The Crime Museum Uncovered Reception

By blogadmin on 9 Oct 2015

On Thursday 8 October we welcomed guests to the private view of The Crime Museum Uncovered. The evening was opened by author and journalist Tony Parsons with speeches given by Sharon Ament, Director of The Museum of London, Clive Bannister, Chairman of The Museum of London and Sir Bernard Hogan-Howe, Metropolitan Police Commissioner and Helen Bailey, COO of MOPAC.

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An introduction to Christina Broom

By anna sparham on 19 Jun 2015

In 1903, Christina Broom – Mrs Albert Broom, to use her professional name – propelled herself into the field of photography as a business venture to support her family. Rising from self-taught novice to a semi-official photographer for the Household Brigade, she emerged as a pioneer for women press photographers in the UK.

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International Archives Day 2015 #IAD15

By sarah madden, blog editor on 9 Jun 2015


Archive Shoebox  (tweet 2)

Archive Shoebox  (tweet 1)

What will you discover within the archive boxes?

 Today is International Archives Day! Though you might not know it, the Museum of London is home to several archives. Each contains a section of our mass of collections – stored for research and future displays. Much of it is stored inside quite plain looking boxes like this one, but looks can be deceiving…
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Another look at the London 2012 Cauldron…

By dominika erazmus on 19 Jan 2015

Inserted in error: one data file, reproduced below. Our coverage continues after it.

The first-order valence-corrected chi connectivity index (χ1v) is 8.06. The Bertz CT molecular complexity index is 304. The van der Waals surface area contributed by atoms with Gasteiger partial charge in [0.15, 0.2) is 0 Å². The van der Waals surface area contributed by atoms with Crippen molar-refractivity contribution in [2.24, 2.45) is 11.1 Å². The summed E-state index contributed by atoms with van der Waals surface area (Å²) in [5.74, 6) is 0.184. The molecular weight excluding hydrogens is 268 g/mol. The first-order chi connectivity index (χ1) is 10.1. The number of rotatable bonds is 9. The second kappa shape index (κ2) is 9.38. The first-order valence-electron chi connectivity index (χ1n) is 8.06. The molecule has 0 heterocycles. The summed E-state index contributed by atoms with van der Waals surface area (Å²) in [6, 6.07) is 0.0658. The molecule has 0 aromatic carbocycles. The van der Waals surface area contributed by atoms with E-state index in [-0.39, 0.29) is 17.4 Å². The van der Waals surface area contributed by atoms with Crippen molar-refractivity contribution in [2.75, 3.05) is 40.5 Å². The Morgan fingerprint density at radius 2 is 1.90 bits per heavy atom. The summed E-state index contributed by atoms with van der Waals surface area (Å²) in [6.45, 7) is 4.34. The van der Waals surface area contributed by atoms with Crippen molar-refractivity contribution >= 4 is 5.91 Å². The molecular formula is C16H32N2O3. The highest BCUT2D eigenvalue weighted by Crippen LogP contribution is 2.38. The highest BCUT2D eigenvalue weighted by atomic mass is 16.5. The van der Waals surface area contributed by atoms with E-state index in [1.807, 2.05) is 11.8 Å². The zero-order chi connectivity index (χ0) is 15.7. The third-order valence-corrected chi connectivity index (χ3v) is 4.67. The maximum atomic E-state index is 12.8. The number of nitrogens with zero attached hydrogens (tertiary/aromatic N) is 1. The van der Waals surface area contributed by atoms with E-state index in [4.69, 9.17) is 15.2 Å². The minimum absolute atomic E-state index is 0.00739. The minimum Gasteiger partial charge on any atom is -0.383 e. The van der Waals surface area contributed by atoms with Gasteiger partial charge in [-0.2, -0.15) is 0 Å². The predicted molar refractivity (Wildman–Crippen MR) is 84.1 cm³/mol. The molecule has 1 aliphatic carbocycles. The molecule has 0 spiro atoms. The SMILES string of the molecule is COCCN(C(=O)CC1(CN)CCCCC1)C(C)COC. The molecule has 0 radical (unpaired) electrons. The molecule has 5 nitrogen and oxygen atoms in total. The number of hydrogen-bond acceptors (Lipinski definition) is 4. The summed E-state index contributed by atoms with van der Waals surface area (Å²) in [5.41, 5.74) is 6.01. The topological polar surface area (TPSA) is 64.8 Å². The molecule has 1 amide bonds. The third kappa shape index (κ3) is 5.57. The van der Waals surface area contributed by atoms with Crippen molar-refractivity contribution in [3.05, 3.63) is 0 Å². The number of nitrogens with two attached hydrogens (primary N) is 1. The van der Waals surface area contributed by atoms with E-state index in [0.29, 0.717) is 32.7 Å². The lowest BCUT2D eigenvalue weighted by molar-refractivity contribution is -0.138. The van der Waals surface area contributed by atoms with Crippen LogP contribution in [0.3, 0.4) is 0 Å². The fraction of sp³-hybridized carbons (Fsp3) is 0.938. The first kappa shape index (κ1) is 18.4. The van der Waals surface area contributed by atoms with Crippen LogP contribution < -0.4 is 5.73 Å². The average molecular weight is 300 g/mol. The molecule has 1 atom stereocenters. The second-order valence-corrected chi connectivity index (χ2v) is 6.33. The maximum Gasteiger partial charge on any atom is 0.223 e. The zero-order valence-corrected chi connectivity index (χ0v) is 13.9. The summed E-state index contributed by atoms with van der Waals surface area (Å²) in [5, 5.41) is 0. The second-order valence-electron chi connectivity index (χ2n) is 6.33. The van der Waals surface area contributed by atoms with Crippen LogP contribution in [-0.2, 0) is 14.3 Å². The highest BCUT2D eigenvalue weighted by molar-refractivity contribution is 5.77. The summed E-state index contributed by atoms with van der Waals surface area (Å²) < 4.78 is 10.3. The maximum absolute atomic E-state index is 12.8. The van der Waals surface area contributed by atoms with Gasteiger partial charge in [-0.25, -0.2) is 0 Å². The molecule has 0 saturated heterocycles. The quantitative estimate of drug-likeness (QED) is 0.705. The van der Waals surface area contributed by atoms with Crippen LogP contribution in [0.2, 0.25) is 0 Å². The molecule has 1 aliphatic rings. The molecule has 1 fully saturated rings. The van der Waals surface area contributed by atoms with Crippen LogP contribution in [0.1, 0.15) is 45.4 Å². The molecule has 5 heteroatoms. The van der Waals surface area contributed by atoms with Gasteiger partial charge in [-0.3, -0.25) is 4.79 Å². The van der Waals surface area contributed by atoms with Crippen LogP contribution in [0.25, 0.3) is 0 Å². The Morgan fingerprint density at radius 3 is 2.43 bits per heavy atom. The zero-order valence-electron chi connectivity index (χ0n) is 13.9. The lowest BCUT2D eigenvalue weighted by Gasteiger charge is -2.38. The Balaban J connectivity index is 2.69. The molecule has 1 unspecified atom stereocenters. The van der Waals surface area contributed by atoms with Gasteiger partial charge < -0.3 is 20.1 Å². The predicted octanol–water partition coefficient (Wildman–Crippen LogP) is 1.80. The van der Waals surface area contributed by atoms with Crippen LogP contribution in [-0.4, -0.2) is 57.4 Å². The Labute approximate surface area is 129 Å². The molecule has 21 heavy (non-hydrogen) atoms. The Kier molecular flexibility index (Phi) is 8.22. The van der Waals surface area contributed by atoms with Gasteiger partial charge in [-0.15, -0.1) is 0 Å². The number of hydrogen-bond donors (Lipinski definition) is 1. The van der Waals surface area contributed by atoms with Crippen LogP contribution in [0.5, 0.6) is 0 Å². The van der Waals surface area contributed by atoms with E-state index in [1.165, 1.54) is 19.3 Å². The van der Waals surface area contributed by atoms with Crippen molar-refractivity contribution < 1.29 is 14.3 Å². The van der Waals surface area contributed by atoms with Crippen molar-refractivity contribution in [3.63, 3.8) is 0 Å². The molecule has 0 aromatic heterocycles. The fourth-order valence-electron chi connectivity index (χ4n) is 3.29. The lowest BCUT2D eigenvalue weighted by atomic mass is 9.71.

London Look Again artwork

This month you may see ‘London Look Again’ ads springing up across the rail network – and the keen eyed among you might notice that the artwork features some of the museum’s collections. We thought we’d look again at one item in particular – a copper petal from the London 2012 cauldron – and uncover other Olympic gems in the collection. Read the full postRead the full post

Who’s the best Holmes? Who’s the best Watson?

By sarah madden, blog editor on 19 Jan 2015

Many actors have taken on the iconic roles of Holmes and Watson, but who did it best? This January and February, we’re inviting Sherlockians to join in the debate and state their case. So, who’s your favourite?

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The Silvertown Disaster of 1917

By sarah madden, blog editor on 12 Jan 2015
A landscape after the Silvertown explosion, 25 January 1917 Silver gelatin print John Henry Avery,

A landscape after the Silvertown explosion by
John Henry Avery

It’s the biggest single explosion to have ever taken place on London soil, but the story of 1917’s Silvertown disaster is relatively unknown. Here Museum of London Docklands Curator, Georgina Young, uses maps and images from the Port of London Authority Archive to delve a little deeper into the unfortunate event, which claimed the lives of 73 local people and injured over 400. Read the full postRead the full post

The Sound of Sherlock

By bert coules, former BBC radio producer-director on 22 Oct 2014

Clive Merrison and Michael Williams in ‘His Last Bow’

I first met the doctor and the detective on the BBC airwaves in the late 1950s. I was around ten years old and I still recall the thrill of the wonderfully contrasted voices of Norman Shelley as the affable port-and-cigars storyteller and Carleton Hobbs as the ever-civilised, unflappable sleuth. Rather too civilised and unflappable for my tastes now, but every Sherlock is a reflection of the times he appears in and those were very different days. Read the full postRead the full post